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Understanding Distributed Ledger Technology from a Legal Perspective

Georgios Bouchagiar


Distributed Ledger Technologies (DLTs) have been widely endorsed in various areas and by numerous entities. With the promises of decentralisation, taking out the middlepersons and cost-efficiency, DLT-implementations seem desirable in various fields, from finance and copyright to health. However, all pros come with cons. DLTs’ architecture may by nature run counter to some data protection principles; this could limit or even halt innovation. Moreover, there is a tendency for (re)centralisation contesting the very nature of DLTs and risking having centralised systems serving the economic interests of the few big players, instead of the fundamental rights and freedoms of the many. Last, contemporary forms of DLTs, allowing for smart contracting, appear to challenge traditional contract laws. This contribution aims to address the above challenges. It argues that data protection laws, dynamically interpreted, could raise security thresholds and promote the development of user-friendly and decentralised DLTs, thus avoiding (re)centralisation; and that, while smart contracting appears suitable in various situations, it can be avoided where traditional legal contracts can better satisfy the individual needs and desires of the parties. Finally, the concluding section recommends that regulators wait for scientific advances in the field and carefully balance the fundamental rights and freedoms at stake before introducing DLTs in the public sphere.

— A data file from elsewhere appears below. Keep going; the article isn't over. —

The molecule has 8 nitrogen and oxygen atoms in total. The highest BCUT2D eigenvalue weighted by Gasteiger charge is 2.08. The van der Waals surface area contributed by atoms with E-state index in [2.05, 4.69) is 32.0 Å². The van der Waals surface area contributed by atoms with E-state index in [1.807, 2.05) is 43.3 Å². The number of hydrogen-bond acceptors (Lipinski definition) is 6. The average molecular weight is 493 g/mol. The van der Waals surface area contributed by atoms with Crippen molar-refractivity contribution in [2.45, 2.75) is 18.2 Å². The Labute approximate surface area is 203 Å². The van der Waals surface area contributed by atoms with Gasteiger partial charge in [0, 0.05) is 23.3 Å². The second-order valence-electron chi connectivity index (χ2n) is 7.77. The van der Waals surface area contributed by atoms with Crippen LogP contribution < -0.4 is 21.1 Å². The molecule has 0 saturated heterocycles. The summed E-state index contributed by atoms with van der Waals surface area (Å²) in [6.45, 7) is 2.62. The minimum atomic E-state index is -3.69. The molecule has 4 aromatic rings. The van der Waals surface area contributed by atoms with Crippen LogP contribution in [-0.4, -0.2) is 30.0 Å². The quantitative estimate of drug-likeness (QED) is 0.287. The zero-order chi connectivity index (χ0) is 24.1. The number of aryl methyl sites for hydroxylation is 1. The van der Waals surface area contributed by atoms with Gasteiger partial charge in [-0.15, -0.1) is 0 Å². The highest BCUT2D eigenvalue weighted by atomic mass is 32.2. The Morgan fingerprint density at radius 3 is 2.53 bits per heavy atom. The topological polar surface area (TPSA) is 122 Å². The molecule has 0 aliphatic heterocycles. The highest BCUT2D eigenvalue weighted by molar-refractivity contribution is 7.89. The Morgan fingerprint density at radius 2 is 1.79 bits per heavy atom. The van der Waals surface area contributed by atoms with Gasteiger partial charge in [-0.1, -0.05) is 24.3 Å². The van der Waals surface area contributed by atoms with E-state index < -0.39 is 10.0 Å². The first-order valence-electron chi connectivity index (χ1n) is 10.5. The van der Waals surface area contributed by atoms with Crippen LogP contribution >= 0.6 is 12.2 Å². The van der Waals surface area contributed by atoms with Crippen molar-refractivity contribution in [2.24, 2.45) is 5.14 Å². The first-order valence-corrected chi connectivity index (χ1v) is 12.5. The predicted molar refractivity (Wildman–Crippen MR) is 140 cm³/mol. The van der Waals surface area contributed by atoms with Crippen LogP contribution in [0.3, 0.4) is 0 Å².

Keywords: Distributed Ledger Technologies | Decentralisation | Pseudonymisation | Smart Contracts

Aristotle University of Thessaloniki (School of Informatics; AIIA laboratory). The author would like to thank Stella Kiosi, Silvia De Boer and anonymous reviewers for their constructive criticism on this paper. For Correspondence: <>.


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